reply to post by reynoldt
I had some trouble understanding question #2. Regarding question #1, there are skill sets that don't exist in the military that do exist in the
private sector. It is a bit unrealistic to expect the technical personnel (engineers, programmers, etc) and to some degree administrative personnel to
all be member of a branch of the DoD.
Much DoD work is done by civilians. For instance, lets say you want some software to analyze telemetry from a test. You can task that project to an
outside source by writing a specification and providing a data set of fake telemetry. The programmer doesn't have a clue as to what the software will
be analyzing. He does a garbage in, garbage out verification of the software. The DoD then determines if the task was met by looking at the analysis,
pays the contractor, then feeds the software real data (telemetry).
A similar thing goes on with components. That is, the DoD via a subcontractor writes a specification for a widget, and the civilian company builds
that widget, not knowing where it goes. The classic case was the altimeter for the U2. I don't recall the exact limit, but say it was 100kft. Well
nobody was flying that high or even near that altitude. So they fed the contractor some BS about the altimeter to be used in a weather balloon. [I
don't recall the source for that story, but it is either Ben Rich's autobiography or that CIA declassified report on Oxcart.]
Now eventually you reach a point where the civilians need hands-on access to the hardware or need to be present for that test flight. That is where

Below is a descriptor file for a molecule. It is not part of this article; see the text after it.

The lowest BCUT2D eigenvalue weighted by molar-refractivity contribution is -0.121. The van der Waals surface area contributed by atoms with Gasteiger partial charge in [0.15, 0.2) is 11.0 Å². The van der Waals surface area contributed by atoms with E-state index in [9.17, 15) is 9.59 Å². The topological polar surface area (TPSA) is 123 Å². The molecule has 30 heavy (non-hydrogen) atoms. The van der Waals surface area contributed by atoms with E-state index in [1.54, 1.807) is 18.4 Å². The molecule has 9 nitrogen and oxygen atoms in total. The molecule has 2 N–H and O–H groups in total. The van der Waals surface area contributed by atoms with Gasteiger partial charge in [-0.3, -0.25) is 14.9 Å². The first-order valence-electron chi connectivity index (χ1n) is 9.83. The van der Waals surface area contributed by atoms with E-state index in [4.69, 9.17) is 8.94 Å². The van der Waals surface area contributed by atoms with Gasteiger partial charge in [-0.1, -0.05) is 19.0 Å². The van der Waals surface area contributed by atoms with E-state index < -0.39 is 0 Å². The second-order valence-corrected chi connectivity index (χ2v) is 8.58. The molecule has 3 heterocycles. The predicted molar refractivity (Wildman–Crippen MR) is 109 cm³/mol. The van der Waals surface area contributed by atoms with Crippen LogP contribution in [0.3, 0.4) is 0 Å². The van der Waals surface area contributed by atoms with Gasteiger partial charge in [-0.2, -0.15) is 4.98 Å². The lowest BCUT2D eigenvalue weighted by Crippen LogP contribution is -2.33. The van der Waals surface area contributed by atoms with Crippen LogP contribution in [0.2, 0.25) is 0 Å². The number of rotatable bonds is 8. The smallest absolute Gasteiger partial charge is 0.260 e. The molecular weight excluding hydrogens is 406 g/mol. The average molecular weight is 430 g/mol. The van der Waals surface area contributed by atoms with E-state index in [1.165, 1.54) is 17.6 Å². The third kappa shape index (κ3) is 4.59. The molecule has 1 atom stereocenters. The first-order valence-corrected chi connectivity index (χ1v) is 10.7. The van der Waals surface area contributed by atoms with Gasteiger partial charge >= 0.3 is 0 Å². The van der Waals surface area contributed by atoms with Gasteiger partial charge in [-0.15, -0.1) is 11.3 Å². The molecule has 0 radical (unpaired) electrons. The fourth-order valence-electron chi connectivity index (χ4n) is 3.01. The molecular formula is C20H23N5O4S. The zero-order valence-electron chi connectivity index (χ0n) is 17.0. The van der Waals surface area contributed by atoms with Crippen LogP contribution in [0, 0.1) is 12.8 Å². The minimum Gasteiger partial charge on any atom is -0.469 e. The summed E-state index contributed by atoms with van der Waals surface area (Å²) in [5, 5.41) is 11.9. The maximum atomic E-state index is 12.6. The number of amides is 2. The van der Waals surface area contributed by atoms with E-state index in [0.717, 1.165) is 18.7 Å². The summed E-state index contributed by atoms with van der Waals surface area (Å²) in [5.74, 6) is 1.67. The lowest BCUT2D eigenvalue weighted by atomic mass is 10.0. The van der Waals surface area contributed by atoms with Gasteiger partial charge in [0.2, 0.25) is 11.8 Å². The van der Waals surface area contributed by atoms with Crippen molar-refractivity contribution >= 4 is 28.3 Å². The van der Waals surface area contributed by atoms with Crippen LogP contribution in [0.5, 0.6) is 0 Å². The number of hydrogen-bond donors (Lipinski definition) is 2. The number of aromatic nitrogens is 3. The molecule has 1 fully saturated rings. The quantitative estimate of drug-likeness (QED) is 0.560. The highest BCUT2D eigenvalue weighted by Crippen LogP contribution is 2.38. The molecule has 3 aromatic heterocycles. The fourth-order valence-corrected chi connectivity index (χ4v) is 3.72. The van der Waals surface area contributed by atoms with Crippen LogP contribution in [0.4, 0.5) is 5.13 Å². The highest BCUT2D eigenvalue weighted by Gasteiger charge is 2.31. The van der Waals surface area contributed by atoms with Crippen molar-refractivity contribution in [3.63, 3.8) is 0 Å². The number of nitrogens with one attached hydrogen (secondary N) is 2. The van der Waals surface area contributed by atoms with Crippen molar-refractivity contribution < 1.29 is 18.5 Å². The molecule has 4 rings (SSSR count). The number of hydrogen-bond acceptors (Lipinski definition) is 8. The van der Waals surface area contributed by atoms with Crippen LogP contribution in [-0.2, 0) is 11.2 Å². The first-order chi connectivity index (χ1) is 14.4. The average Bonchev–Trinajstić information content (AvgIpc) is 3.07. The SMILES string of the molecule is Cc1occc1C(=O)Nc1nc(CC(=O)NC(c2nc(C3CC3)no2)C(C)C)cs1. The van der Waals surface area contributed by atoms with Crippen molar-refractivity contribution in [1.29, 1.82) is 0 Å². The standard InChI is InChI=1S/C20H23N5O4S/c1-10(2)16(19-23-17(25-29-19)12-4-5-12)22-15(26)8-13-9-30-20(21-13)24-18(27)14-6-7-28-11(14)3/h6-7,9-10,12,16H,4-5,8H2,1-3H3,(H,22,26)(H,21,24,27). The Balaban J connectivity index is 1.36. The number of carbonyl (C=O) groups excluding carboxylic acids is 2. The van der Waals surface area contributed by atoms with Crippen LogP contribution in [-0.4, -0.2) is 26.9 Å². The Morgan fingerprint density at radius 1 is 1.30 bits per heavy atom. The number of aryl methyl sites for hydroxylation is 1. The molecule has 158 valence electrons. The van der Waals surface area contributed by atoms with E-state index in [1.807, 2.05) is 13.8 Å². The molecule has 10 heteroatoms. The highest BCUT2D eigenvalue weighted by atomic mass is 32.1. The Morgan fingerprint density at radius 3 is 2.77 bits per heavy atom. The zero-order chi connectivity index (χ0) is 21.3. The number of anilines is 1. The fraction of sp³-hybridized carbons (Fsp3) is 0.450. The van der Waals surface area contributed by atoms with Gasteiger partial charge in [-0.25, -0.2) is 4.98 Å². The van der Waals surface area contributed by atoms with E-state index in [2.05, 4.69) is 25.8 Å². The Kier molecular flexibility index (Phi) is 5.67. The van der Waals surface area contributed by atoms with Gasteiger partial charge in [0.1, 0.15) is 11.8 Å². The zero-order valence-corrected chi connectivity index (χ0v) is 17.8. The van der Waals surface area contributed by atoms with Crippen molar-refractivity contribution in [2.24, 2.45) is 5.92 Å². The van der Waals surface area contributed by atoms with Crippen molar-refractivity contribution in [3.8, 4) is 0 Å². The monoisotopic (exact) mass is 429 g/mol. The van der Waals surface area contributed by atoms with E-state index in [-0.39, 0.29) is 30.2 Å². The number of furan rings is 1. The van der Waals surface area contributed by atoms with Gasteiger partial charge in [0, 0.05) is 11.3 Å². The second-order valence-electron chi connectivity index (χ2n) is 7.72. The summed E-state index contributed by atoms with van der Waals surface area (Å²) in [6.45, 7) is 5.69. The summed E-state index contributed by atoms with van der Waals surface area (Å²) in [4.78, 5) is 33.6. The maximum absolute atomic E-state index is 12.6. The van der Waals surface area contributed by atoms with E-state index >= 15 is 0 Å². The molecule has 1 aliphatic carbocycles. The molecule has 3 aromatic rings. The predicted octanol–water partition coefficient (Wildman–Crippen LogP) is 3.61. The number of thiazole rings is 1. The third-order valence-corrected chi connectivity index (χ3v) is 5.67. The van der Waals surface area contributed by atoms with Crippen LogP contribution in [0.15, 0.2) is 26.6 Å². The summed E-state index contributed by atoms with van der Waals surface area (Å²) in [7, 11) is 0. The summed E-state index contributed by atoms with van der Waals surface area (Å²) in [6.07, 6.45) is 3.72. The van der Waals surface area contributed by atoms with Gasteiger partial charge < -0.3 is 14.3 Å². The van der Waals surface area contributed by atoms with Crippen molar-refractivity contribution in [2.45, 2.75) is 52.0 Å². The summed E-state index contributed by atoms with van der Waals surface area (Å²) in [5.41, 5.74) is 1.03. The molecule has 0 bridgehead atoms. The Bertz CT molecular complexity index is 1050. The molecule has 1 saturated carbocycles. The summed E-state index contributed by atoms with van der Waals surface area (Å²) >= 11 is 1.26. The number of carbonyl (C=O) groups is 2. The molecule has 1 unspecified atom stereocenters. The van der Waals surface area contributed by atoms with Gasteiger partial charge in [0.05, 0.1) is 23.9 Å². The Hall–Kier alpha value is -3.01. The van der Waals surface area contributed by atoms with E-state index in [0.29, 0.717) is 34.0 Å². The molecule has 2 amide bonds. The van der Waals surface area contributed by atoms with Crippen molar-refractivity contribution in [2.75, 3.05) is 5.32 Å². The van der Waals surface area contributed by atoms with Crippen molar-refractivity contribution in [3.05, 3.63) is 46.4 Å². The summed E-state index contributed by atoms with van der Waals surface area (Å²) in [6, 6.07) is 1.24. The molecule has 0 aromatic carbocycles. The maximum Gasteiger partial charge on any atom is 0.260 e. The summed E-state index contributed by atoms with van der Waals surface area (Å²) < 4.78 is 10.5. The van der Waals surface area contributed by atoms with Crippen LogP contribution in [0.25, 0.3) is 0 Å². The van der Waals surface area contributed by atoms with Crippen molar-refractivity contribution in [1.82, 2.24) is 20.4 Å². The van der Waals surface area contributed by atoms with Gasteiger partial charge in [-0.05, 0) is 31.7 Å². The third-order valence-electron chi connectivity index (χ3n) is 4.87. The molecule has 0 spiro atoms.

the civilian employees show up at Groom Lake, or even further up the food chain, the contractor such as Lockheed.
Thus at the bottom of the food chain you have contractor providing parts that they have no clue where they go. These are jobs without security
clearance. Further up the food chain you have the actual defense contractor using personnel of various clearance levels. Then you have the personnel
actually on the ground at Groom, whom I expect have a very high level clearance.
Regarding not having clearance while working for the DoD, here is a brief story. I can tell you that in the dark ages when I was at EG&G, there was a
component that needed a minor tweak. The thing was so old that the schematics were drawn by hand (versus computerized schematic capture). We actually
had some draftsmen at the facility, though schematic capture was on-line at that point in time. So I instructed the draftsman on what I changed in
the component, got an updated schematic, and sent it up the food chain. Then I get this call from the contractor asking me what the hell is a certain
mark on the schematic. I look where he says he found the mark and it was the name of the draftsman....written in Chinese script. Back then, China was
Red China, so he was making a point that he didn't like some Chinese guy seeing his schematic. Obviously this guy never visited the factory since my
boss was from Hong Kong and the test engineer was from the mainland.